Benedict the Radical

One year ago, Pope Benedict XVI carried out what will surely go down in history as the most radical act of his pontificate: leaving it.  It was this startling act – the first papal resignation in six centuries – that made possible the next great surprise: the election of his successor, the first pope to take the name Francis.

It is not necessary to pretend there are no differences between the two popes in order to recognize the connection between these two events, or to appreciate the complementary gifts that both have contributed to the Church.  And despite the stark and even antagonistic contrasts that have been drawn between them, for Benedict himself, seeing the charismatic leadership of Pope Francis has affirmed to him that his resignation was the will of God – a ringing affirmation that he has reaffirmed more recently, dismissing suggestions that the resignation had not been truly voluntary (and thereby expressing support for his successor over some of the Church’s right-fringe voices).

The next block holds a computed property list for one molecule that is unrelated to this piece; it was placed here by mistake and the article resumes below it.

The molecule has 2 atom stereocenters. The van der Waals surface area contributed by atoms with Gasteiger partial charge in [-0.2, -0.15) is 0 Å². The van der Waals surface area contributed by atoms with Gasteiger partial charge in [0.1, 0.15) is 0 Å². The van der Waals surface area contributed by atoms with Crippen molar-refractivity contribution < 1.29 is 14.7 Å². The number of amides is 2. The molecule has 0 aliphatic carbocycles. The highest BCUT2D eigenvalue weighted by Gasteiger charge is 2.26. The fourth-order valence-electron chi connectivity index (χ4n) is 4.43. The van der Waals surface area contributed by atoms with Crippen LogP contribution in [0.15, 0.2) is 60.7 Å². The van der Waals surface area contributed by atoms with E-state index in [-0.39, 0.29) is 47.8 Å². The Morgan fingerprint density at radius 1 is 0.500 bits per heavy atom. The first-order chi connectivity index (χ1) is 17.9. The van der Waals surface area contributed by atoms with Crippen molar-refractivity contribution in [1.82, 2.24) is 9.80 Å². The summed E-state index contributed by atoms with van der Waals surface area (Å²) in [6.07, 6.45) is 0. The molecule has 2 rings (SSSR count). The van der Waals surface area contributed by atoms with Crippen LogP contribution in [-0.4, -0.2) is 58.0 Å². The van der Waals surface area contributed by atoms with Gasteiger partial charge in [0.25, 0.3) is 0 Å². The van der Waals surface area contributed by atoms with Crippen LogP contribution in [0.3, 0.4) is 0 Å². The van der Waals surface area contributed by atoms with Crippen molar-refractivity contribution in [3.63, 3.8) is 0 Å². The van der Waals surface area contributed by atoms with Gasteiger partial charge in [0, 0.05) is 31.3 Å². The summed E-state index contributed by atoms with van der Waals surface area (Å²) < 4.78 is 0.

A year after Pope Emeritus Benedict’s historic exit, I remain grateful for this culmination of his service to the Church in a courageous act of radical humility that has also given us the great gift of Pope Francis.

 

About Julia Smucker
  • http://johnspizziri.wordpress.com john spizziri

    thank you for this – I love Benedict

  • http://abnormalanabaptist.wordpress.com Robert Martin

    Bonus points for using Monty Python for your image… :-)

    • Julia Smucker

      Thanks – although I should clarify that it wasn’t my invention. It comes from Catholic Memes (as credited on the photo). I saw it shortly after Benedict announced his resignation last year and thought it captured the element of surprise rather nicely.

  • http://digbydolben.wordpress.com dismasdolben
    • Julia Smucker

      The first one in particular appears to be skirting the line of schism, in that the banner at the top implies a sedevacantist leaning even though they disavow the term.